##### 2.4. Extension to Arbitrary Real Matrices

In this subsection, is an arbitrary real matrix of order . Let be the Frobenius norm of , and, ,  , be the eigenvalue of . Denote the set of all complex nonsingular matrices by .

By the Schur inequality [13], we know with equality if and only if is a normal matrix. Since the spectrum of does not change by a similarity transformation, the inequality holds with equality if and only if is a normal matrix. In addition, [24] proved

Based on (45), if we can find a sequence as follows: such that

where is to be a normal matrix with the same eigenvalues as . Such skill, termed as the norm-reducing technique, has been proposed by [2527]. Moreover, following the idea presented by [26], it is easy to find that when is real, can be chosen to be a real normal matrix.

In a word, any real matrix can be translated into a real normal matrix by a similarity transformation . Typical approaches for constructing can be found in [26]. Note that if is the eigenvalue of corresponding to the eigenvector , is the eigenvalue of corresponding to the eigenvector . Hence, our proposed algorithm can be extended to extract eigenpairs of arbitrary real matrices by employing the norm-reducing technique.

Without loss of generality, we use the following random matrix as an example to describe the norm-reducing technique:

The Frobenius norm of is , and the eigenvalues of matrix are , , , and ; obviously , so is a nonnormal real matrix. According to the approach that presented in [26], we can construct , . If the condition can be satisfied, we break the iteration. After 129 iterations, we can obtain a approximate normal matrix : from which we have and that is very close to ; so the matrix can be regarded as a normal matrix in practical application, the corresponding are as follows: which satisfy . We also can see that the eigenvalues of are ,  , , and , which are just the eigenvalues of original nonnormal matrix . We presented here the transient behavior of in Figure 1, where is the iterations and .

Figure 1: Trajectory of .

In the following, we use random matrices to verify the average performance of the norm-reducing technique. Let denotes the average measure of a large number of nonnormal matrices in a statistical sense at th iteration, where is the measure of the nonnormal matrix at th iteration, if and only if is normal matrix at th iteration. We also presented the dynamic behavior trajectory of in Figure 2, from which we can see that for most of nonnormal matrices, after 350 iterations, the is very close to zero.

Figure 2: Average performance trajectory of norm-reducing technique.

#### 3. Neural Implementation Description

In the presented paper, we mainly focus on the classical neural network differential equation as shown in (2), where , are symmetric matrices that need to calculate eigenvalues and the corresponding eigenvectors, is a column vector which denotes the states of neurons in the neural network dynamic system, and the elements of symmetric matrix denote the connection weights between those neurons. We presented the schematic diagram of the neural network in Figure 3, from which we can see that it is a recurrent neural network since the input is just the output of the system.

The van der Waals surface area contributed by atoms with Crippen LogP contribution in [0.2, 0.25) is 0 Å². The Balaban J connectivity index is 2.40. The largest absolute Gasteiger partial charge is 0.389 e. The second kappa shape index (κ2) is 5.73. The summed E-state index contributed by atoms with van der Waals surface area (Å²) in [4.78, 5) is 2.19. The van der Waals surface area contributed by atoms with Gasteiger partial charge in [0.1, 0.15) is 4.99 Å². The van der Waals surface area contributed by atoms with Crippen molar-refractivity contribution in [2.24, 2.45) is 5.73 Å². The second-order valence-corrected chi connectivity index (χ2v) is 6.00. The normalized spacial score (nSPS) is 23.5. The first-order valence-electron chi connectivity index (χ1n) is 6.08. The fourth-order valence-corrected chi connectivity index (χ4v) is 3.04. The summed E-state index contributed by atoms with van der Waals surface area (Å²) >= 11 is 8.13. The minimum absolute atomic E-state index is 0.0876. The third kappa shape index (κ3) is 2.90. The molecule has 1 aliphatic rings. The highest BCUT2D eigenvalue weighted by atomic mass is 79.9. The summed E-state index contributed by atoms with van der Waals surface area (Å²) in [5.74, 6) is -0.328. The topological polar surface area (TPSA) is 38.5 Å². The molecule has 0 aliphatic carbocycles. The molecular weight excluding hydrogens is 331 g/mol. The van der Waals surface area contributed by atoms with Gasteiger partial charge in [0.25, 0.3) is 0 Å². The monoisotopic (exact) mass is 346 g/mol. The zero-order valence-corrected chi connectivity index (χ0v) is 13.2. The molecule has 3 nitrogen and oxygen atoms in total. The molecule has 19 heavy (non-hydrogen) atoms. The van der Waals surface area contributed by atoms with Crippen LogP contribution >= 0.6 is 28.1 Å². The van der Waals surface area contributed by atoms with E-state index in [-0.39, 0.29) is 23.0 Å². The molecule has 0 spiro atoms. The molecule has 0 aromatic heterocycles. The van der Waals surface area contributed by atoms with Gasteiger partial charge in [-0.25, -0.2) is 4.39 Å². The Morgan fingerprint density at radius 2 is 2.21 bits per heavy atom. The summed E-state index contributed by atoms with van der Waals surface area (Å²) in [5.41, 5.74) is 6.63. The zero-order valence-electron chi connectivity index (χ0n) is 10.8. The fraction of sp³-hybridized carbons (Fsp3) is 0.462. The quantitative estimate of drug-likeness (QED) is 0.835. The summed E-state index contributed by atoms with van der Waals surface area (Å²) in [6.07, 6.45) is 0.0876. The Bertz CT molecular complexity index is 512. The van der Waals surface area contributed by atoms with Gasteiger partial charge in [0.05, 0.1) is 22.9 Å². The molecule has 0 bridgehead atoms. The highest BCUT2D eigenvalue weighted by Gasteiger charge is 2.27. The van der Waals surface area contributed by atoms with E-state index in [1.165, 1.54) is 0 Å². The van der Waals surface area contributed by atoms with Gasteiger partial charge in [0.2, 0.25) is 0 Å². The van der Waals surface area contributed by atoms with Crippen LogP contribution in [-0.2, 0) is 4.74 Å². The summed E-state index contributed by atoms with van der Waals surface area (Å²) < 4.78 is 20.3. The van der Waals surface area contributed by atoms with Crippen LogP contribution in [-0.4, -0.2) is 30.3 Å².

Figure 3: The schematic diagram of the neural network equation (2) for solving the eigenvector corresponding to the modulus largest eigenvalues of real symmetric matrix .

In the practical applications, we often only need a nonzero column vector to start the neural network system by the following update rule: where denote the th iteration and is a small time step. The iteration stops once , where is a small constraint error that can be set in advance. If , we could regard that , that is, ; so we have , according to the theory in [23], is the eigenvector corresponding to the modulus largest eigenvalue which can be denoted as .

#### 4. Examples and Discussion

Three experiments are presented to verify our results. The following real normal matrix (randomly generated) was used in those three experiments:

Using the function in Matlab, we got the eigenvalues of as , , , and , as well as the corresponding eigenvectors as follows:

We can see that all of (C1) to (C6) hold except (C2). For simplicity, denote by .

Example 19 (for Section 2.1). We used (10) with the following initial condition (randomly generalized) to get (the largest absolute value of the imaginary part among ) that should converge to. From Lemma 5, should hold. By Lemma 7, and should converge to the imaginary and real parts of an eigenvector corresponding to , respectively. The transient behaviors of the above four variables are shown in Figures 4, 5, and 6, respectively. After convergence, we saw